Image source: Getty Images.
Continue Reading Below
What: Shares of California Resources Corporation (NYSE: CRC) are down 10.9% as of 11 a.m. EDT Thursday after the company reported earnings that came in well below expectations for the quarter.
So what: California Resources reported a net income loss of $3.51 per share, which was quite a bit below Wall Street analyst estimates for a $1.57 per-share loss. Even if we were to strip out several one-time charges, a $1.80 per-share loss would still be below expectations. It also didn't help that the company saw declining production levels in the quarter, and operations weren't able to generate any cash for the quarter.
Now what: California Resources has no plans for drilling for the rest of the year and expects to spend only $10 million to $20 million per quarter for the rest of the year on maintenance capital. So we can probably expect production to slip even further for the coming months. It's also discouraging that we're starting to see oil prices slip back to around $40 a barrel. It that price range, California's results could look even worse in the coming quarter. There is also that massive debt load that will need to be addressed much faster than the company has done so far.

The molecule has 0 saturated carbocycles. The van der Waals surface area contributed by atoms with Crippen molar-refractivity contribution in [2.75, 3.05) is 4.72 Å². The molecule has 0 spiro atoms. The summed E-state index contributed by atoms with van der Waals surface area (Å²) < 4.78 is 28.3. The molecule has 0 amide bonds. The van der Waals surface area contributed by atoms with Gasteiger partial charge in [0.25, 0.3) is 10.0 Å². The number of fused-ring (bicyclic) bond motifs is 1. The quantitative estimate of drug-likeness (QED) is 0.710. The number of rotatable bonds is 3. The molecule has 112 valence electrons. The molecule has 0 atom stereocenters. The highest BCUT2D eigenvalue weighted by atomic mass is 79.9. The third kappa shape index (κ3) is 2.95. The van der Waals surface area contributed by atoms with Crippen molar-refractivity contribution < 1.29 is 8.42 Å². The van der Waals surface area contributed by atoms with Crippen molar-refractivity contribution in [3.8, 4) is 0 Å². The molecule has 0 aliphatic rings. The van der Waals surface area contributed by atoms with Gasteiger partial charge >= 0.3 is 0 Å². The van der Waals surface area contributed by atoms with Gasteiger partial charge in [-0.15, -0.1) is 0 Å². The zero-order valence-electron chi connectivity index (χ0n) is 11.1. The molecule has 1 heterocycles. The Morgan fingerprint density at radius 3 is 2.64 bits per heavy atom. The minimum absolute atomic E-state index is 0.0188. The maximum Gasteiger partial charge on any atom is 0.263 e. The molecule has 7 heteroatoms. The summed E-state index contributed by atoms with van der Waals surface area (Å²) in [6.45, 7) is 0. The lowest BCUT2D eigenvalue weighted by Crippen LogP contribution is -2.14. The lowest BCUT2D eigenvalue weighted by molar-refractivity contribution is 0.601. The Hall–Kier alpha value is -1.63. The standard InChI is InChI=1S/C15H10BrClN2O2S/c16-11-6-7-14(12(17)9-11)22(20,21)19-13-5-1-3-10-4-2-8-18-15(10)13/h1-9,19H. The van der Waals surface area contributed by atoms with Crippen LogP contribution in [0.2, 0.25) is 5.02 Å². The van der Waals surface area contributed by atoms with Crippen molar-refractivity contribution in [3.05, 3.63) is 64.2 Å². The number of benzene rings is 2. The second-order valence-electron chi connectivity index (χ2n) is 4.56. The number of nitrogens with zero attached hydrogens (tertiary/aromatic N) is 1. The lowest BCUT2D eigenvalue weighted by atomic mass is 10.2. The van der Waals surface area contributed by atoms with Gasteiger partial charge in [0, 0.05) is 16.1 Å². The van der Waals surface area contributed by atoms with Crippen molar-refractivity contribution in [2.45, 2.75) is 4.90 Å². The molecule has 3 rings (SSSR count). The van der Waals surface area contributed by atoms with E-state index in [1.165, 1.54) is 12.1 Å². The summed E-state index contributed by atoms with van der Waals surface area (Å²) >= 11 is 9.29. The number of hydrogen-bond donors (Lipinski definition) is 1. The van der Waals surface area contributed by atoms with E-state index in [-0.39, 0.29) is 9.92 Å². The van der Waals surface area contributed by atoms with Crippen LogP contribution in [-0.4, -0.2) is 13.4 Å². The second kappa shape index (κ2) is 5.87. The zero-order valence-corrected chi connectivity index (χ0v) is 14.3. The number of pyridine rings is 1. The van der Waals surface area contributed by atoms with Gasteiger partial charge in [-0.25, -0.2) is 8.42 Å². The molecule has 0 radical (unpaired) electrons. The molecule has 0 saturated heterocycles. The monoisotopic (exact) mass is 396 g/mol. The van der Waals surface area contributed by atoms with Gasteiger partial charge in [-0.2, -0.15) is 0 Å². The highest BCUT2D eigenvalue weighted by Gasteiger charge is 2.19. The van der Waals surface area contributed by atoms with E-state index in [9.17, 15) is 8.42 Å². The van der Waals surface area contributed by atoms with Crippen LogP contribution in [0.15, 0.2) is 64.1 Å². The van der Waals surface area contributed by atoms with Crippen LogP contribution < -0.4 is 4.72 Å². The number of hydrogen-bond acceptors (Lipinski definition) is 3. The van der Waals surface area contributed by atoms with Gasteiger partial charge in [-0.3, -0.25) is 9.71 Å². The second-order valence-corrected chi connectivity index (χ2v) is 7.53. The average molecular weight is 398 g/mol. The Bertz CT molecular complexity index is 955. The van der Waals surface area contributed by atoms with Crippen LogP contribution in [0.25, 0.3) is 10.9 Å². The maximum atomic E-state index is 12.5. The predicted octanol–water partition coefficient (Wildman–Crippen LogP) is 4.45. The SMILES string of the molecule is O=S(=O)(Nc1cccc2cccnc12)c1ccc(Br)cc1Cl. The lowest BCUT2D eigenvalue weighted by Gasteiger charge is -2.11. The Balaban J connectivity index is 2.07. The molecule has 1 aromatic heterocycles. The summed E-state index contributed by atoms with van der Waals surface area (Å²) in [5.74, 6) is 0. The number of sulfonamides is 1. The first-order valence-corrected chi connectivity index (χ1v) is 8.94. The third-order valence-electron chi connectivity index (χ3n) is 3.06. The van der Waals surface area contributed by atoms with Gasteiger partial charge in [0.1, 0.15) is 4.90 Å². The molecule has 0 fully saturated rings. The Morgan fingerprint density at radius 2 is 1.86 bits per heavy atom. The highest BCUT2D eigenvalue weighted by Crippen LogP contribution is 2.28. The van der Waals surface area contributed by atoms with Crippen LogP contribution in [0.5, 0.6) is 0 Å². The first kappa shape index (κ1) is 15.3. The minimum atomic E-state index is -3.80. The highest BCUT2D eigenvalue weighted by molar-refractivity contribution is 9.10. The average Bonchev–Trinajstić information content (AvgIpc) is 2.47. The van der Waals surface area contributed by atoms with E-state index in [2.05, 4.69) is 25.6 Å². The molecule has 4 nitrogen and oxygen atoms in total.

Anyone interested in this stock needs to realize that it's highly speculative and fraught with risk at these low oil prices. Even if we were to see a material improvement in oil prices in the coming quarters, there are still plenty of other reasons to steer well clear of this company.
A secret billion-dollar stock opportunity
The world's biggest tech company forgot to show you something, but a few Wall Street analysts and the Fool didn't miss a beat: There's a small company that's powering their brand-new gadgets and the coming revolution in technology. And we think its stock price has nearly unlimited room to run for early in-the-know investors! To be one of them, just click here.
Continue Reading Below
The Motley Fool has no position in any of the stocks mentioned. Try any of our Foolish newsletter services free for 30 days. We Fools may not all hold the same opinions, but we all believe that considering a diverse range of insights makes us better investors. The Motley Fool has a disclosure policy.